questioned by family, friends, associates and others about the details of
the incident and how could it happen to that organization. All of these
factors make it imperative for every nonprofit organization to have the
proper financial controls in place.

Categories of Risk

Fraud

Fraud, the intentional pervasion of the truth in order to induce another to


part with something of value or to surrender a legal right, is the umbrella
term for most financial losses. Fraud is the most common crime
perpetrated against nonprofits. Theft is a generic term for the fraudulent
taking of property. In insurance terms, theft means any act of stealing.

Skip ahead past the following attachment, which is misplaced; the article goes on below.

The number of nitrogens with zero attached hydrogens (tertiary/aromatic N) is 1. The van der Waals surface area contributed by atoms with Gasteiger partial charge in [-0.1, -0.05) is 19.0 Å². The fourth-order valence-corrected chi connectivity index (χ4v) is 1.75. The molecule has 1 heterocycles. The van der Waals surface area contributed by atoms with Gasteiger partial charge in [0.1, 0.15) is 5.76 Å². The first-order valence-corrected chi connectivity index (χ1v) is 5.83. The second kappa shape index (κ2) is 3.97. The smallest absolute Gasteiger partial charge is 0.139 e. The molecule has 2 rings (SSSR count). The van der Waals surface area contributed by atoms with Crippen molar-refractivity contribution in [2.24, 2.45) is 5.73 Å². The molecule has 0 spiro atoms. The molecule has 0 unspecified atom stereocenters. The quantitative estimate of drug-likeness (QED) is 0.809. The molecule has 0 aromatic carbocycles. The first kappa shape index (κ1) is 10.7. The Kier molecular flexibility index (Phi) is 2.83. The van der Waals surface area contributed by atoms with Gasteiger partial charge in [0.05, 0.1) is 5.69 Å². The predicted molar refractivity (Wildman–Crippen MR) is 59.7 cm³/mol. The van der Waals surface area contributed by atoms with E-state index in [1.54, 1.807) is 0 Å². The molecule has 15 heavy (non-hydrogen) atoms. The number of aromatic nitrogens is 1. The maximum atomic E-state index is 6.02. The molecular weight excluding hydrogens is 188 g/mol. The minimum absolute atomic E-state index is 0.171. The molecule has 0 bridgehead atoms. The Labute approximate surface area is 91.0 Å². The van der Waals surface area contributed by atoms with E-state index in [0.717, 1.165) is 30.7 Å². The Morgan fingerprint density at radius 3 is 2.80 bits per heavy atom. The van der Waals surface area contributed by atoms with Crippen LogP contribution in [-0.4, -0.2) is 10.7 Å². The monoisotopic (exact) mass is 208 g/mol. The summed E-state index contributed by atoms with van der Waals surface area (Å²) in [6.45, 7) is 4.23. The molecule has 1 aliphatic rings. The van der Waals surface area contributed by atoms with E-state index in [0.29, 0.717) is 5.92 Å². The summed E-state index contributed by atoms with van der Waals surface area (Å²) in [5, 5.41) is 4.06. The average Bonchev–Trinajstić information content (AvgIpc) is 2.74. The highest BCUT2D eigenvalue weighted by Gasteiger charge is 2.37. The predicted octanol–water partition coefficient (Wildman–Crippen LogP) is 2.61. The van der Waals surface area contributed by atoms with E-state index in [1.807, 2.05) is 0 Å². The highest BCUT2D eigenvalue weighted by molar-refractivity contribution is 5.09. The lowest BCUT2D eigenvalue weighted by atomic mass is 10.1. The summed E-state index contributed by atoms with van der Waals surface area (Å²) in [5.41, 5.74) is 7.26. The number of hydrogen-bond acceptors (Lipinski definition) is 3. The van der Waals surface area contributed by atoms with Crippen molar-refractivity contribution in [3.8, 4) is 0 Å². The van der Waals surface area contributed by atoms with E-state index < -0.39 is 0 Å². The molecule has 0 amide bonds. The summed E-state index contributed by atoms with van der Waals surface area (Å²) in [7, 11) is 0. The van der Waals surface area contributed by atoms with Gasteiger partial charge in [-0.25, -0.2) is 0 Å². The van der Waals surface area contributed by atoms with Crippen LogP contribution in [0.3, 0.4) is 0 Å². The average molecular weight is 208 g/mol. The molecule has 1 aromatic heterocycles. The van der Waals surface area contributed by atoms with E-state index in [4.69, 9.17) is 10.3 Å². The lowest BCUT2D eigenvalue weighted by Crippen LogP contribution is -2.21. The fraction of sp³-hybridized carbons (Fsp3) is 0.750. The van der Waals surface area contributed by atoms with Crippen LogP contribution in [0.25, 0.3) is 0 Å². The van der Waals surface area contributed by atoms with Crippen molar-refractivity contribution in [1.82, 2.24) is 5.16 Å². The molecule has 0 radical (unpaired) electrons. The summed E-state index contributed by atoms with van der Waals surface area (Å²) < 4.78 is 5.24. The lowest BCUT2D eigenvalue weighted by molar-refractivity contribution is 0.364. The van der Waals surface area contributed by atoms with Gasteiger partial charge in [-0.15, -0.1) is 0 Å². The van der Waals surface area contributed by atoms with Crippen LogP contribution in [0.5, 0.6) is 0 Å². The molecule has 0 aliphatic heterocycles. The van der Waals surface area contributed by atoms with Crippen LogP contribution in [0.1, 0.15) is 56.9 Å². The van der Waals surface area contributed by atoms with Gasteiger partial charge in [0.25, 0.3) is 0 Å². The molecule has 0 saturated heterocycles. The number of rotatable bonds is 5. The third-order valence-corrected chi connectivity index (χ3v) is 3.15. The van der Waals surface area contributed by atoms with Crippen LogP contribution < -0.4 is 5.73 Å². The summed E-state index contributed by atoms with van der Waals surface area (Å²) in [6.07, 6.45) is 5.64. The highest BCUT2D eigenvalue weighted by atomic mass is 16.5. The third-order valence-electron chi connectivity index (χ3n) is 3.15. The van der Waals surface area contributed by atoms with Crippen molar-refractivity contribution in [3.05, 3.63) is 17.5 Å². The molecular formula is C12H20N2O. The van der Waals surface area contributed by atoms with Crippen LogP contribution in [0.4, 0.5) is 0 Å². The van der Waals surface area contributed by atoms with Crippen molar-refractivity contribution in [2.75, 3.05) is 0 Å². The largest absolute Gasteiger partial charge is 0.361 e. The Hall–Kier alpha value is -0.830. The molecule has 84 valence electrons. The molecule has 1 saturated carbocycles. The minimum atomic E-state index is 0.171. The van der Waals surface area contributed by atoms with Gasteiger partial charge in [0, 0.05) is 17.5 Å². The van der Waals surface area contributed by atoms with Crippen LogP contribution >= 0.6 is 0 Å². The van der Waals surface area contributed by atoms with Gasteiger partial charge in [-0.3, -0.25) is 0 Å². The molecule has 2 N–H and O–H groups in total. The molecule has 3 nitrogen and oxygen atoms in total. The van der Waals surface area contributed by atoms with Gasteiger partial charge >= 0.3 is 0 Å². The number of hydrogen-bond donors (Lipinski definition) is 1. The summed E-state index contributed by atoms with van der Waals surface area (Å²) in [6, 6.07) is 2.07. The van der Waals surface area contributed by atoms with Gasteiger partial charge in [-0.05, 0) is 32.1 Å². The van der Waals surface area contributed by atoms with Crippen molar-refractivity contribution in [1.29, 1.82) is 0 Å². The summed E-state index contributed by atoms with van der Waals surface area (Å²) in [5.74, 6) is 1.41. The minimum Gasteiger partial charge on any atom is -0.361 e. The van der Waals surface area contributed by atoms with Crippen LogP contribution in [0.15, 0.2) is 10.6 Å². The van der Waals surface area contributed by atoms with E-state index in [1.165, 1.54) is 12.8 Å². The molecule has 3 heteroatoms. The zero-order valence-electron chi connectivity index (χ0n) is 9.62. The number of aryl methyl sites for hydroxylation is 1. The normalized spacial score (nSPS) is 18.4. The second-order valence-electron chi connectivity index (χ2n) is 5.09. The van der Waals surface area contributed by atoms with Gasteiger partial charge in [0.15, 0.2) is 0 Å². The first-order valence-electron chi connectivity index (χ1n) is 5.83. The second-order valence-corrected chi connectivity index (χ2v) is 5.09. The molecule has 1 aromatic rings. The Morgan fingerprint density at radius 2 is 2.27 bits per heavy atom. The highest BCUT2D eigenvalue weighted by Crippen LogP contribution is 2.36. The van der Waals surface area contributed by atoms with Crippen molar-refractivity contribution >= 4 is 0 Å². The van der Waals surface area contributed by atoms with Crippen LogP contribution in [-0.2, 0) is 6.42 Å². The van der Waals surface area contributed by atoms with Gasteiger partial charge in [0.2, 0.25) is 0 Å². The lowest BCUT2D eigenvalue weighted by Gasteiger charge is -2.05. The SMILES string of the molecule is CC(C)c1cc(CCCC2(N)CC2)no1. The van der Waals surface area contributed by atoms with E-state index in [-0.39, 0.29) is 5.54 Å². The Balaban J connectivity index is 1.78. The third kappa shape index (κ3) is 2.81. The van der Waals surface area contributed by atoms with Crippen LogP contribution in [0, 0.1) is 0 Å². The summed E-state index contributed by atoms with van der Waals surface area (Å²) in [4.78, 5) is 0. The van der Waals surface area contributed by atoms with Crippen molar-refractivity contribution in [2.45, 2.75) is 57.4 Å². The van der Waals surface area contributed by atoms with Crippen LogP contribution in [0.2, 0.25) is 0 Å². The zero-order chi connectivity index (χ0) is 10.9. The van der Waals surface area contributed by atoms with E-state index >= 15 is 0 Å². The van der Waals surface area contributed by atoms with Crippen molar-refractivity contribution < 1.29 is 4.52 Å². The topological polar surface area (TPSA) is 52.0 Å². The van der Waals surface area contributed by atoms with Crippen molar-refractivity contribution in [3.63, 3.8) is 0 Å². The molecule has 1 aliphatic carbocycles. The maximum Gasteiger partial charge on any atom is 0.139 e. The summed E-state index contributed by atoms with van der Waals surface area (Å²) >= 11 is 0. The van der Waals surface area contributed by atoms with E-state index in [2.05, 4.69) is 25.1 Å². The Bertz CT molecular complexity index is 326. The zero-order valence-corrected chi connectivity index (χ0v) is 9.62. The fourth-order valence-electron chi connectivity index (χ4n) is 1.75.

Types of theft include:

Burglary -- breaking and entering into a building for the purpose of


committing a crime.
Swindling -- convincing someone to give or entrust property to you
using deceit or false pretenses
Forgery -- the unauthorized making or altering of a writing so that it
looks to be lawfully authorized
Embezzlement -- taking property lawfully entrusted to you and
converting it to your own use.

Someone inside or outside the organization can commit a fraud or theft


of organizational assets or resources. An employee can embezzle funds,
steal office supplies or merchandise, pad their expense accounts or
create a fictitious company and bill the organization for services never
rendered. An outsider can sell bogus merchandise, overcharge the
organization for materials or services, or entice the organization to make
bad investments. Imagination is the only limit to the ways to defraud an